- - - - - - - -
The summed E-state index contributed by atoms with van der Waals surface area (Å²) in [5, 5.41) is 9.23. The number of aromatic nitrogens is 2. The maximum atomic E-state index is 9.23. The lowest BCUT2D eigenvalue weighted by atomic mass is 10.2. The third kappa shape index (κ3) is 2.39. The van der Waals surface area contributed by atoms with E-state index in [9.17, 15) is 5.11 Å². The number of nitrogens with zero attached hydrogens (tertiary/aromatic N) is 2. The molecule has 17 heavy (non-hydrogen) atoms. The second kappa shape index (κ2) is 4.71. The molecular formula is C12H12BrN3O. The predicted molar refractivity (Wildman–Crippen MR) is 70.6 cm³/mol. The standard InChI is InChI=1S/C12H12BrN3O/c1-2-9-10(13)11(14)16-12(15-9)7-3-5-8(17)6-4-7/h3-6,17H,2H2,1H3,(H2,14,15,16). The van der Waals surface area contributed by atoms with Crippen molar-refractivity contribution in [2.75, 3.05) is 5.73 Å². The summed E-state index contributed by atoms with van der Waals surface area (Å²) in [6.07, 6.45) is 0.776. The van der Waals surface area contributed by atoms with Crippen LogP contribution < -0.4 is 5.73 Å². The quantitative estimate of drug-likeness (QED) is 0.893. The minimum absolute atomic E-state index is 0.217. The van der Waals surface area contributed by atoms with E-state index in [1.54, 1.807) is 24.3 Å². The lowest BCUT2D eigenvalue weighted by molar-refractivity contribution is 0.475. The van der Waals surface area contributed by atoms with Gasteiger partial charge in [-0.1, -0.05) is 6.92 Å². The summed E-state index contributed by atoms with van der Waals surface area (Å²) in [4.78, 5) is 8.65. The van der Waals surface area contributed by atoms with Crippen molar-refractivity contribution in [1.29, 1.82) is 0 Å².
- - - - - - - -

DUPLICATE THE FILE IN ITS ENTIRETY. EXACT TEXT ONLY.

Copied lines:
The summed E-state index contributed by atoms with van der Waals surface area (Å²) in [5, 5.41) is 9.23. The number of aromatic nitrogens is 2. The maximum atomic E-state index is 9.23. The lowest BCUT2D eigenvalue weighted by atomic mass is 10.2. The third kappa shape index (κ3) is 2.39. The van der Waals surface area contributed by atoms with E-state index in [9.17, 15) is 5.11 Å². The number of nitrogens with zero attached hydrogens (tertiary/aromatic N) is 2. The molecule has 17 heavy (non-hydrogen) atoms. The second kappa shape index (κ2) is 4.71. The molecular formula is C12H12BrN3O. The predicted molar refractivity (Wildman–Crippen MR) is 70.6 cm³/mol. The standard InChI is InChI=1S/C12H12BrN3O/c1-2-9-10(13)11(14)16-12(15-9)7-3-5-8(17)6-4-7/h3-6,17H,2H2,1H3,(H2,14,15,16). The van der Waals surface area contributed by atoms with Crippen molar-refractivity contribution in [2.75, 3.05) is 5.73 Å². The summed E-state index contributed by atoms with van der Waals surface area (Å²) in [6.07, 6.45) is 0.776. The van der Waals surface area contributed by atoms with Crippen LogP contribution < -0.4 is 5.73 Å². The quantitative estimate of drug-likeness (QED) is 0.893. The minimum absolute atomic E-state index is 0.217. The van der Waals surface area contributed by atoms with E-state index in [1.54, 1.807) is 24.3 Å². The lowest BCUT2D eigenvalue weighted by molar-refractivity contribution is 0.475. The van der Waals surface area contributed by atoms with Gasteiger partial charge in [-0.1, -0.05) is 6.92 Å². The summed E-state index contributed by atoms with van der Waals surface area (Å²) in [4.78, 5) is 8.65. The van der Waals surface area contributed by atoms with Crippen molar-refractivity contribution in [1.29, 1.82) is 0 Å².